|Group||Water Systems and Global Change|
|Supervisor(s)||Inge de Graaf (email@example.com)
Samuel Sutanto (firstname.lastname@example.org)
Raffaele Vignola (email@example.com)
Fulco Ludwig (firstname.lastname@example.org)
Bram Droppers (email@example.com)
Lisanne Nauta (firstname.lastname@example.org)
|Contact info||Maria del Pozo (email@example.com)
Mengru Wang (firstname.lastname@example.org)
Fresh Water is one of our most valuable resources on earth. It fuels our food production and our industry and we cannot exist without it. The availability of sufficient clean water is essential for people and natural ecosystems and is a key issue in meeting the Sustainable Development Goals. In many regions worldwide the availability of clean water is at risk as a result of population growth, economic developments and climate change. In the coming decades, water demands will increase further and climate change is likely to intensify the water cycle, changing our dependencies on surface and groundwater. To ensure that sufficient clean water is available for natural ecosystems it is necessary to define accurately how much water is needed to sustain ecosystem services. Water scarcity challenges will arise in the availability of resources as well as the governance of these resources
Projects & possibilities for students
The WSG group is working on water scarcity from many different angles. We are interested in model development and data analysis (Inge de Graaf, Bram Droppers, Lisanne Nauta, Fulco Ludwig, Samuel Sutanto) as well as the link between models and governance (Raffaele Vignola).
We are, for example, improving current hydrological models by including groundwater flow and environmental flow requirements in the assessments of future water stress, linking water and future food security and we are including data of these hydrological models in a global climate service. We are also interested in analysing the occurrences of drought and heatwaves as single and/or as compound events, including forecasting and projection of these extreme events and we Link water scarcity and drought events with their impacts. Additionally we want to see how models can support governance decisions and how governance actors can help improve models.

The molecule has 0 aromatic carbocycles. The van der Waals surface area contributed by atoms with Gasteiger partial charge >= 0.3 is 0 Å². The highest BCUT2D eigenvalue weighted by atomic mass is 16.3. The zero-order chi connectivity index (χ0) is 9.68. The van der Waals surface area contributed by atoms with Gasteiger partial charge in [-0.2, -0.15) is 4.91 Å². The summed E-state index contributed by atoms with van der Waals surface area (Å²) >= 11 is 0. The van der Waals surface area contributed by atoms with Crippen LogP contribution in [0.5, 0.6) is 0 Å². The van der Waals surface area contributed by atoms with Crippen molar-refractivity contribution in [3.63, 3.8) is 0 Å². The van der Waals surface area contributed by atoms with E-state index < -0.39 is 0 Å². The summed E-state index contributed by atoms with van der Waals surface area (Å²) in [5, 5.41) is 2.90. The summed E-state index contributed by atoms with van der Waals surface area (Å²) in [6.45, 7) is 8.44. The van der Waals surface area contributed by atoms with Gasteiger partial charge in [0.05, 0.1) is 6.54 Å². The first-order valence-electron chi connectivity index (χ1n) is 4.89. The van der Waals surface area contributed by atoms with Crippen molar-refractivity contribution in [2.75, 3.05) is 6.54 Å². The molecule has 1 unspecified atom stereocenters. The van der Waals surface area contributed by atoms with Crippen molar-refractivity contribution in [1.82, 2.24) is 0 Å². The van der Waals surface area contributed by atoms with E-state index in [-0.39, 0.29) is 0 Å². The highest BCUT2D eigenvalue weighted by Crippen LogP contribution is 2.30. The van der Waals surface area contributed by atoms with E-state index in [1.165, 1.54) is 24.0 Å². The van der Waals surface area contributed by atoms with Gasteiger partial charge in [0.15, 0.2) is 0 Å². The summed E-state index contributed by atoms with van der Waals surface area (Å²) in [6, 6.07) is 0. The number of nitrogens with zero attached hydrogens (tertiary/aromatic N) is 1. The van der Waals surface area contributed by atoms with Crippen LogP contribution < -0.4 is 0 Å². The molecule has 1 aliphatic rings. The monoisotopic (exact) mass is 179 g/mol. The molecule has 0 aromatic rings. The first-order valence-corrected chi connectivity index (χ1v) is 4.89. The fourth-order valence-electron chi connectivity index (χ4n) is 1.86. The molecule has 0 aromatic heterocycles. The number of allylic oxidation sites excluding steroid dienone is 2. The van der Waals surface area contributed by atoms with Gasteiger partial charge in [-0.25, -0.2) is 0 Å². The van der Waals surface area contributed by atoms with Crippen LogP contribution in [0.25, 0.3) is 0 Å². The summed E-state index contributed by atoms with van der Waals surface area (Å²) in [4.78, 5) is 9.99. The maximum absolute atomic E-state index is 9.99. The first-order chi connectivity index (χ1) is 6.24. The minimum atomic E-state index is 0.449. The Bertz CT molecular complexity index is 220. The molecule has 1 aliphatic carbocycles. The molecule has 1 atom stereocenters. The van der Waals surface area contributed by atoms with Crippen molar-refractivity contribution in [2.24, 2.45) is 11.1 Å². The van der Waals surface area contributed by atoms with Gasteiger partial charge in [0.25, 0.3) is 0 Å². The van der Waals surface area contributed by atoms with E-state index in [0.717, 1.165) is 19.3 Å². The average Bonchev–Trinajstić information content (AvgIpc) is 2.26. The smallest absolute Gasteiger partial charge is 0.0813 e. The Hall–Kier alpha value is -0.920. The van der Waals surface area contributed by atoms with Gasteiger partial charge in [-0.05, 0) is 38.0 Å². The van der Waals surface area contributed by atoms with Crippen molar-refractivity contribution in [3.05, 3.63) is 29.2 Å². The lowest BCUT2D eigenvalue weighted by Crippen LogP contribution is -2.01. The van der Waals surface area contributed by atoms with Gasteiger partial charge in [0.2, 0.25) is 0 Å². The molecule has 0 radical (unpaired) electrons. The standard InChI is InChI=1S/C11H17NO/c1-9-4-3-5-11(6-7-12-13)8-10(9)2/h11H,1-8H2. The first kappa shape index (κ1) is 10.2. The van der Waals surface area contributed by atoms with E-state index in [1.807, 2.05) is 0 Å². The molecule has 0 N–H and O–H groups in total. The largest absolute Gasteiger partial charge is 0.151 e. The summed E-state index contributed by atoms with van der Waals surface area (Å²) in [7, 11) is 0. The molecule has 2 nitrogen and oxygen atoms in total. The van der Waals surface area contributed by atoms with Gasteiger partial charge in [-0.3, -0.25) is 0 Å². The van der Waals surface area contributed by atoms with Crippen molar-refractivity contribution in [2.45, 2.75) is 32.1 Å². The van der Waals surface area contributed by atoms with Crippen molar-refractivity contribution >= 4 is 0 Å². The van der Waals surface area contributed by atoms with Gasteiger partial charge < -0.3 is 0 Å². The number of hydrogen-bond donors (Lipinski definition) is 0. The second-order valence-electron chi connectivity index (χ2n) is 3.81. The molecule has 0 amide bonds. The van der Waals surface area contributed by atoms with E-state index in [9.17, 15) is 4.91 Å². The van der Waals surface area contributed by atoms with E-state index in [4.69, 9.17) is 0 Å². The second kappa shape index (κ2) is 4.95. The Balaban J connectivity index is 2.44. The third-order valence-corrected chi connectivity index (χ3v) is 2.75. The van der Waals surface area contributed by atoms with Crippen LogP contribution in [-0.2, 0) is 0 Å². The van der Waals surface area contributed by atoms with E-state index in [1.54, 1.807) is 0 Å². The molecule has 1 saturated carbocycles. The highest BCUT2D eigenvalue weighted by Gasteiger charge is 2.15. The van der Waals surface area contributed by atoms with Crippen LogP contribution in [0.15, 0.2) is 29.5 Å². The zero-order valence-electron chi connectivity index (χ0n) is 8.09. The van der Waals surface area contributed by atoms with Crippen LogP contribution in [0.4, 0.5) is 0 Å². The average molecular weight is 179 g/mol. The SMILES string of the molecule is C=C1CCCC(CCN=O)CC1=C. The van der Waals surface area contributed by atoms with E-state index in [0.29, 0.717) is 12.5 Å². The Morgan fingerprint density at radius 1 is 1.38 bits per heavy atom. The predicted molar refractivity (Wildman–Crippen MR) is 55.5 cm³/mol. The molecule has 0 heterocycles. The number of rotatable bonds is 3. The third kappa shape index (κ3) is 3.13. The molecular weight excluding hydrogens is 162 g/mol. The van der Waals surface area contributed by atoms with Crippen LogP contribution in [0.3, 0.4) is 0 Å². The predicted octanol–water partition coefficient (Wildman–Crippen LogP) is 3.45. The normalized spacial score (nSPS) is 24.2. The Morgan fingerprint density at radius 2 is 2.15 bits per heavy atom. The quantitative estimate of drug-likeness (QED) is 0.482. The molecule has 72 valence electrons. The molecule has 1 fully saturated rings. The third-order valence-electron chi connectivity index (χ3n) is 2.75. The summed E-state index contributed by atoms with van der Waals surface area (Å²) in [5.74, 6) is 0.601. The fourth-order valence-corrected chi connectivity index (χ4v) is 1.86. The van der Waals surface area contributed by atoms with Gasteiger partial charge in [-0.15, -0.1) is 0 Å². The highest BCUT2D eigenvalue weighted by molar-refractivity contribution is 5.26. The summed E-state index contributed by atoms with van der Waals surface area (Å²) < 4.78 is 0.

We are looking for students with a variety of interests for example (but not limed by) in model development and testing, case study analysis on model and governance questions and in combining modelling with social science.
For this topic there are possibilities in The Netherlands and abroad.
Please refer to the water quality posters or email@example.com for water scarcity & water quality questions
|Used skills||Possible methods used in the thesis:
- Model conceptualization & development
- Indicator development & analysis
- Sensitivity analysis
- Scenario analysis
- Data processing & analysis
- Field studies & experiments
- Case study analysis
- Policy document analysis
- Social network analysis
- Interviews, surveys & focus groups
- Mixed methods